Hi,

I am running the OC3-Hywind platform case (Certification test 24) with the purpose of extracting the aerodynamic loads (forces and moments) from AeroDyn.

The output channels that I have activated are referenced in hub and global coordinate systems: “RtAeroFxg, RtAeroFxh, RtAeroFyg, RtAeroFyh, RtAeroFzg, RtAeroFzh” “RtAeroMxg, RtAeroMxh, RtAeroMyg, RtAeroMyh, RtAeroMzg, RtAeroMzh”

I am assuming that the hub coordinate system rotates with the rotor having x pointing oposite to the wind direction as follows:

And the global coordinate system is static located at the tower base, with the x pointing to the wind direction. Am I right?

Thank you in advance,

Irene

Dear @Irene.Berdugo,

Yes, AeroDyn uses the same hub coordinate system as ElastoDyn, but the Figure you show from the old FAST v6 documentation actually illustrates a downwind turbine. In AeroDyn and ElastoDyn, the x-axis of the hub coordinate system is nominally pointing in the direction of the wind.

Best regards,

Thanks Jason!

Since I’m interested in getting the aerodynamic forces in global coordinates, I did some comparisons regarding the extracted results from the Certification Test 24 (Hywind). The forces in X are quite similar for both references, where I agree given that X is the rotation axis on the hub. (Fxglobal=RtAeroFxg and Fxhub= RtAeroFxh)

On the other hand, I was expecting to get a global moment in Y mainly influenced by the X force applied on the hub. In other words, a Myglobal = Fx*Tower height(h=87.6m). But the provided by AeroDyn is much lower, as can be observed on the plot. (Myglobal=RtAeroMyg and Myhub=RtAeroMyh)

Therefore, I have checked the momentum distance by dividing Myglobal/Fxglobal obtaining a result of around 2 meters which differs considerably from the tower height. I have reduced the certification case to a much simpler one by fixing the platform degrees of freedom and using a constant wind velocity field of 10m/s, obtaining a similar distance of around 2 meters.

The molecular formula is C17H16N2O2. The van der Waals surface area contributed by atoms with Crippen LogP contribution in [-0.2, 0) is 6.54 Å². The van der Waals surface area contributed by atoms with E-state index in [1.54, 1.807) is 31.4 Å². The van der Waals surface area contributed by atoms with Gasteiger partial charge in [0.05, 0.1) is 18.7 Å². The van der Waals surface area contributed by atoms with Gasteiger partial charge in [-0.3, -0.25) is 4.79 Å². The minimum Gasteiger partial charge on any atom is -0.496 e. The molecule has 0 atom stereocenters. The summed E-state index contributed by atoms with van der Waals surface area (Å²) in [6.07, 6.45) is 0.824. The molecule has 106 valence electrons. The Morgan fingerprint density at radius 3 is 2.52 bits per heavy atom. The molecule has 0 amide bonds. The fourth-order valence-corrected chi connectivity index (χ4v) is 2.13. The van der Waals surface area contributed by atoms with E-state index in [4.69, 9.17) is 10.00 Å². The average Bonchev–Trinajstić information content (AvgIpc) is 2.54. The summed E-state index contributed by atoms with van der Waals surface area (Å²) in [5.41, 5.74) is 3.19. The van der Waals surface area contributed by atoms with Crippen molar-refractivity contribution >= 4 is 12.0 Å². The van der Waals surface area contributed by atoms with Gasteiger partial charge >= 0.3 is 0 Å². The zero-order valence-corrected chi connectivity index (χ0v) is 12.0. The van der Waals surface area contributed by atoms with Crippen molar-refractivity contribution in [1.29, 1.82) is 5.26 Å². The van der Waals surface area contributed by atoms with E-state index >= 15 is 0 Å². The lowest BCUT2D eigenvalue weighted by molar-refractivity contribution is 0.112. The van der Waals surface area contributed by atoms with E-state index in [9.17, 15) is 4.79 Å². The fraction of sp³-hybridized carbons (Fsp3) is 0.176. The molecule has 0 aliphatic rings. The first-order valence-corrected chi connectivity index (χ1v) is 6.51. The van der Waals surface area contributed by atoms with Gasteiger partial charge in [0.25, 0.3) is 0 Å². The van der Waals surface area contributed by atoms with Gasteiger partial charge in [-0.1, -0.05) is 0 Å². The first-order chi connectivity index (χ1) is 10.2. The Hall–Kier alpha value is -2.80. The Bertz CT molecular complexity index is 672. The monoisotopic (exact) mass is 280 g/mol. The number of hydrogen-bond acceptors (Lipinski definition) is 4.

I’m not really sure where is the problem, or if I’m considering a wrong analysis of the physics.

Best regards,

Irene

Hi Irene,

It is only the orientation of the output that has changed (global versus local axes), not the reference point for the load calculation.

Best regards,

Jason Jonkman

Hi Jason,

Thank you for your answer, yes forces and moments are computed at the same point. What I was expecting to get, is a difference in the moments since global coordinates are supposed to be located at the tower base. Therefore, by changing to local to global, the tower height should have an influence, especially in “y” moment.

I checked the conversion from hub coordinates to fixed ones, by decomposing the rotation through sines and cosines and also taking into account the nacelle angle. This gave me as a result approximately the same values as the extracted in global coordinates.

If I’m not wrong, only the reference from rotation to fixed has changed and “RtAeroFxg, RtAeroFyg, RtAeroFzg, RtAeroMxg, RtAeroMyg, RtAeroMzg” global coordinate system is still placed in the hub, not in the tower base.

Best regards,

Irene

Dear @Irene.Berdugo,

Yes, your understanding is correct. The output coordinate systems can be considered as “floating reference frames”, where the loads output output in different coordinate systems are relative to the same point; it is only the orientation of the coordinate system that is changed.

Best regards,